circuit layout with a golf car. Appropriate huh? I can feel the G-forces from here.
Here you see remains of an old kerbstone left on the golf course. Useful for blaming a golfing
excuse for a poor hole I'm sure. As you can see, the track was higher than the current golf course.
However, all the dunes where the spectators watched the action on the track are all still here.
Now we're approaching a notorious part of the old Zandvoort circuit...
The fast kink at Tunnel Oost which is Dutch for Tunnel East.
This was the site of some terrible accidents during the Dutch Grand Prix.
First in 1970 Piers Courage died here after a crash in the fast kink at Tunnel Oost.
In 1973 Roger Williamson died at the same corner after he crashed on the exit of the Hondenvlak.
His car overturned and came to a stop at the Tunnel Oost.
Right here then the car caught fire and Roger Williamson died in the flames.
Today Tunnel Oost is gone. It was already demolished during the 1990s to prevent naughty
boy racers such as Herman joy riding around the abandoned part of the track.
We're now on the site of Tunnel East.
After the tunnel the track originally continued through a forest.
As you can see, some of the woodlands are still around.
On this part was a short straight leading to the fast left right combination
named 'Bos In'. Here are some photos of this section taken by Herman in 1998.
Nowadays the public road crosses where the circuit used to be.
And on this small parking lot was the beginning of the right-hand corner. Here you can see the
same site in 1998 where the remaining part of the old track ended here. The part after
the kerbstones was a new access road to a trailer park that was here into the mid 1990s.
If we walk a little further you'll see a fence and remains of the
old service road of the original Zandvoort circuit.
So, now we're on the other side of the fence and we're walking on the old service road.
We'll follow the layout of the old track again. This part is now a holiday resort.
As we showed earlier, here was the old 'Bos In' Corner which is Dutch for 'Into the woods' However,
in the 1960s the forest was cut down because of a small beetle infestation that caused wood rot.
Here you can see a photo from 1958 when there was a forest. And here's the same site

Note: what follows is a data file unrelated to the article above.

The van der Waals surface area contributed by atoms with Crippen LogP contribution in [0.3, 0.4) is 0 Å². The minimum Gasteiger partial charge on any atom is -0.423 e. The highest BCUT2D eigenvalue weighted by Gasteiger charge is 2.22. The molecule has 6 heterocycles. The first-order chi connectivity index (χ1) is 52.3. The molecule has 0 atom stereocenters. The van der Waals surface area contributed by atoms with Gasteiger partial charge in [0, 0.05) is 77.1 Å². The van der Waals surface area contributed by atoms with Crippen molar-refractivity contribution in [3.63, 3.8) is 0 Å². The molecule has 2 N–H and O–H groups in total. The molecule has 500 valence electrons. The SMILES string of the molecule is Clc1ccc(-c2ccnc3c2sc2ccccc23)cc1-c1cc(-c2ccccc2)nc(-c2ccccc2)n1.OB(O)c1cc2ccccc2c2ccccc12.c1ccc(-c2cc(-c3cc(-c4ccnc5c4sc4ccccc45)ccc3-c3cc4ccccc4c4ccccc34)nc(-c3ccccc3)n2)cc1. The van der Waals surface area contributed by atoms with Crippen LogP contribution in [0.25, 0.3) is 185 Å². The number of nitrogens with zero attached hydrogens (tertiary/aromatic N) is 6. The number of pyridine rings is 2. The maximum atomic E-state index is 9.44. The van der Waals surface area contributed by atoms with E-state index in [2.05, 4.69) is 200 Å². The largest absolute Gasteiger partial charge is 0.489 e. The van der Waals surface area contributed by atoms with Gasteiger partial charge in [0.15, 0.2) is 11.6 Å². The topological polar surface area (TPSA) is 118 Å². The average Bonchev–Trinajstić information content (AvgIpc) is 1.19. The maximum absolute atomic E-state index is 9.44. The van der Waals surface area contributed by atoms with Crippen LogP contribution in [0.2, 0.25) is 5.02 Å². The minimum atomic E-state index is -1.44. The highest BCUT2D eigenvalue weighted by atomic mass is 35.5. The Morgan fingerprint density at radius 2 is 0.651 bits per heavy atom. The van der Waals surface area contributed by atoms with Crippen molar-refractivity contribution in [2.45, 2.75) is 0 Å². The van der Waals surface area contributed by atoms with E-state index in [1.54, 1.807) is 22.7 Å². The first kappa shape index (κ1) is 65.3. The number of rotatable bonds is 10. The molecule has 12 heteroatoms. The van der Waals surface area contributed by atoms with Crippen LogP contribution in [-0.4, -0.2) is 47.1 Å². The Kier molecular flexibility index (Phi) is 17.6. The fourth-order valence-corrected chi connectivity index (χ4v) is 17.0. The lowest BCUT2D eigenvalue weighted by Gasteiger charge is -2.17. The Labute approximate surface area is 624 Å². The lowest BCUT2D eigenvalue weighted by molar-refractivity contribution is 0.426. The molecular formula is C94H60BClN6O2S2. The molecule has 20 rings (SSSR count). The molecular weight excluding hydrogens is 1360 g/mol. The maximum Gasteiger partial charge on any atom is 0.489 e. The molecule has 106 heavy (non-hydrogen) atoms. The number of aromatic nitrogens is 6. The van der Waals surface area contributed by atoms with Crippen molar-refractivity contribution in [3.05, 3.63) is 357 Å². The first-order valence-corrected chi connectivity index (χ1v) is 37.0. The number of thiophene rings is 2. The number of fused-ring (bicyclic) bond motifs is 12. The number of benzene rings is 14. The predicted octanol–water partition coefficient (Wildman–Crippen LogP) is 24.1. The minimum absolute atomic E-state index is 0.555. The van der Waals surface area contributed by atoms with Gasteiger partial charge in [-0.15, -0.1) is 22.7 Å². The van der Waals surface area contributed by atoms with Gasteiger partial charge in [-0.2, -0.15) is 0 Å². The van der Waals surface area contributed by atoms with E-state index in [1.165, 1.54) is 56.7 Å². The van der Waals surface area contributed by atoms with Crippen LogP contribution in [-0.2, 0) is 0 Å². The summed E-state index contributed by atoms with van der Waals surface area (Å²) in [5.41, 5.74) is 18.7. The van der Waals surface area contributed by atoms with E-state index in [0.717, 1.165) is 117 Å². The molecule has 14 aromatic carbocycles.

in 1972 after that forest had been cut down. The photos in this video from the 1970s and 1980s
are from the collection from Rob Petersen, the former speaker of the Zandvoort circuit. He's been
supplying Herman with photos since he started the Circuits of the past website back in 2003.
For the 1973 Formula 1 Grand Prix the track needed some major renovation. So the fast Bos In
Corner was changed into a chicane named Panorama Corner. Here you can see the works in action.
And here you see the new Panorama Corner. Just like the Tarzan Corner it proved to be very
popular with spectators and fans alike as it provided great overtaking and a visual spectacle.
So whizzing back to present time, here we are bang on the same location.
Just like on the golf course you can recognize where the track used to be.
Along the sides you can still see the dunes where the spectators watch the races.
This was the short straight between the Bos In Corner and the Bos Uit Corner.
As you may have guessed 'Bos Uit' is Dutch for out of the woods.
Here on top of this dune the Bos Uit Corner started.
Today there are bungalows here from the holiday resort.
Until 2020 there was still some remains of the
Bos Uit Corner on the parking lot of the current Zandvoort circuit.
However, during the 2020 renovations for Formula 1, this remain has been demolished.
Here we follow the remains a few years before the demolition.
Until 2019 there was also a service road following the old track.
But for the new banked version of the ArieLuyendijk Corner this has also been demolished too.
Before we do the sprint back to the start finish, Herman first shows you the new banked
Arie Luyendijk Corner. In another video you'll see the full layout of the current Zandvoort circuit.
Now we're on the start/finish straight again and also back onto the original layout
of the Zandvoort circuit just as it opened in 1948. If you squint it's like time never passed.
If you want to know more about the original Zandvoort circuit, please visit the website
There you can find a download of
a free ebook around seven abandoned racetracks that you can visit legally.
For now though, thank you very much for watching and don't forget to subscribe and click on that
notification bell, so that you don't miss the next video from another classic circuit from the past.